Medical professionals are considering introducing a system in which a record of an individual’s wishes on whether to be revived in a medical emergency would be shared with medical personnel when needed.
Aging Japan has increasing numbers of elderly terminally ill patients, and doctors have no choice but to try to revive them following collapse when they aren’t sure whether the patients would want to be resuscitated.
The current system does, however, respect the requests of close relatives, such as the spouse of an incapacitated patient, to end life support.
The Health, Labor and Welfare Ministry recognizes that some people may not want to be put on life support. It will back a system starting next April that allows nurses, paramedics and doctors who provide home care for elderly patients to share information about their patients and, crucially, makes a record of their end-of-life wishes.
The Japanese Society for Emergency Medicine is considering drafting guidelines that would allow paramedics not to attempt resuscitation if requested by the patient or their doctor.
While many terminally ill patients do not want to be left on life support if there is no prospect of recovery, doctors cannot be sure of their wishes in dementia cases or when relatives cannot be reached.
The ministry plans a program that would encourage patients to tell their doctors and family members what kind of medical procedures they want to receive when the time comes. The details would then be shared with hospital staff and paramedics.
Figures from the Fire and Disaster Management Agency show that ambulances transported a record 5.47 million people to hospitals in 2015, with the proportion of elderly patients on the rise. In 2014, about 3 million of such people, or 55.5 percent of the total, were elderly, the agency said.
Hachioji in western Tokyo is one of the few municipalities experimenting with written affidavits. The fire department coordinates with hospitals and nursing facilities in handing out forms on which people can register their life support wishes and other medical requests.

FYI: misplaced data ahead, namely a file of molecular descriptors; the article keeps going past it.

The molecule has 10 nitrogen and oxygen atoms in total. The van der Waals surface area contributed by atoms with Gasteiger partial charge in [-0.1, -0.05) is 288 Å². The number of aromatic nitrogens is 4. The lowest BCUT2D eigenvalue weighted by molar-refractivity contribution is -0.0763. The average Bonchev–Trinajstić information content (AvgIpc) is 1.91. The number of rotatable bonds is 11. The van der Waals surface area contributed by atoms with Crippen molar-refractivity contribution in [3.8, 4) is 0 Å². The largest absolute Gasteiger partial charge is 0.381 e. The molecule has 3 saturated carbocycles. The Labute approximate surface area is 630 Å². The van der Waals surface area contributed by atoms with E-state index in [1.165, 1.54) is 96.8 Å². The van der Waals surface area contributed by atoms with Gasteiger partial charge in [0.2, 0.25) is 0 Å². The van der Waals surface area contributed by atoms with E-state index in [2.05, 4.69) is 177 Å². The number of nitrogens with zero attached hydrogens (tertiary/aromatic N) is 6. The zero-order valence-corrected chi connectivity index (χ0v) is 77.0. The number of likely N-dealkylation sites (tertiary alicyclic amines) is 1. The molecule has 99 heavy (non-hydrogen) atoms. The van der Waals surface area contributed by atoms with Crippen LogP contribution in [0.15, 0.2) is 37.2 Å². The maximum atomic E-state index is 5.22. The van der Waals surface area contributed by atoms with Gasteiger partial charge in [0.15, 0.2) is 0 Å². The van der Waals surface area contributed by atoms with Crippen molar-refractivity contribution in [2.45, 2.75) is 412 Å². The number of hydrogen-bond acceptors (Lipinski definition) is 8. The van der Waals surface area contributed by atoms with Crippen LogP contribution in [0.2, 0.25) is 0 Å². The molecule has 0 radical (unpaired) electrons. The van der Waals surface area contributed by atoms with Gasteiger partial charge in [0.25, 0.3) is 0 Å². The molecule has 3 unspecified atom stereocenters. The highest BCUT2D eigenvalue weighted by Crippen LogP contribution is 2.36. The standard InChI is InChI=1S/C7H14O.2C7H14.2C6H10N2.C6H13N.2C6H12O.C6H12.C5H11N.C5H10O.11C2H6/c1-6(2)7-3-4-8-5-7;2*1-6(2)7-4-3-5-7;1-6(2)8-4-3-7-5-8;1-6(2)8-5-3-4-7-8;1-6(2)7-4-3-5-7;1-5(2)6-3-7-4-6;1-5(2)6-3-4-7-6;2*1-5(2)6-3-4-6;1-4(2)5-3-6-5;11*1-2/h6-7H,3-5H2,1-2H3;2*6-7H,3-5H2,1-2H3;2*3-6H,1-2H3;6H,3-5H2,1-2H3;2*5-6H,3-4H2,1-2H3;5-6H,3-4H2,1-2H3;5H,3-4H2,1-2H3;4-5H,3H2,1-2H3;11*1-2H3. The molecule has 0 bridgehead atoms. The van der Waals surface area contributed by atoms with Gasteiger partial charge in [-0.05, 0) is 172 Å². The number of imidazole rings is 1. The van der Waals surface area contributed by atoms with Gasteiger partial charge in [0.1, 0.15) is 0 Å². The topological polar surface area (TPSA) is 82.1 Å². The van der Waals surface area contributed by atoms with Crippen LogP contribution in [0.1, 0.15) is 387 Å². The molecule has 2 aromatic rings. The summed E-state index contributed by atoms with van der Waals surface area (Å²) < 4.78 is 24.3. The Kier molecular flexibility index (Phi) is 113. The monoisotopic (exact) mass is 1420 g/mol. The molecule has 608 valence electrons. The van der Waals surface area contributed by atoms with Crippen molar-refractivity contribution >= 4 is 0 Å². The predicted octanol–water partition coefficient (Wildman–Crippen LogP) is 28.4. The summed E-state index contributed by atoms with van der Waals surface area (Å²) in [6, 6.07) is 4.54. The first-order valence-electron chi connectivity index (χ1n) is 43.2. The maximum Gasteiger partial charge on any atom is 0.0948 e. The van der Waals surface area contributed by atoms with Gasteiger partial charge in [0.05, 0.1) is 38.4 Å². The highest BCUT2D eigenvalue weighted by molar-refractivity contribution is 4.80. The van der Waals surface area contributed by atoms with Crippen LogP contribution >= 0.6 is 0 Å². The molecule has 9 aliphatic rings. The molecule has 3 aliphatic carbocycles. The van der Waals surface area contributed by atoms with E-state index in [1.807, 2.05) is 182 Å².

At the end of September, a 77-year-old man who swallowed and suffocated on his saliva was rushed to a hospital in Kawasaki. Because his heart had already stopped, paramedics performed CPR and doctors put him on life support.
The patient did not regain consciousness. He had suffered several strokes previously, and if he or his family members had said so doctors could have ended his life support. But his wife didn’t know what his wishes were.
“In such a case, there is no choice other than to put him on life support,” said Ryota Konishi, who heads the emergency room at the hospital where the man was treated.
The man was later taken off life support with the consent of his wife after doctors explained that he would never recover.
Cancer patients and others who know they may die soon tend to inform family members of their will or to put it down in writing. But that is not the case for the vast majority of elderly people.
“Many family members ask us to do everything we can,” Konishi said. “But if they have been bedridden for a long time and have no prospect for recovery, we aren’t sure if life support is the best option.”
In 2015, the Japanese Society for Emergency Medicine set up a panel of doctors, paramedics and fire department officials to create guidelines on resuscitating patients who have stopped breathing and who are in cardiac arrest. It plans to come up with the guidelines by the end of March.
“Some fire department officials perform CPR regardless of the patients’ will. We need a guideline,” said Seishiro Marukawa, who heads the panel, adding that it’s best to respect the will of the patient and rely on their personal doctor rather than ER doctors and paramedics.
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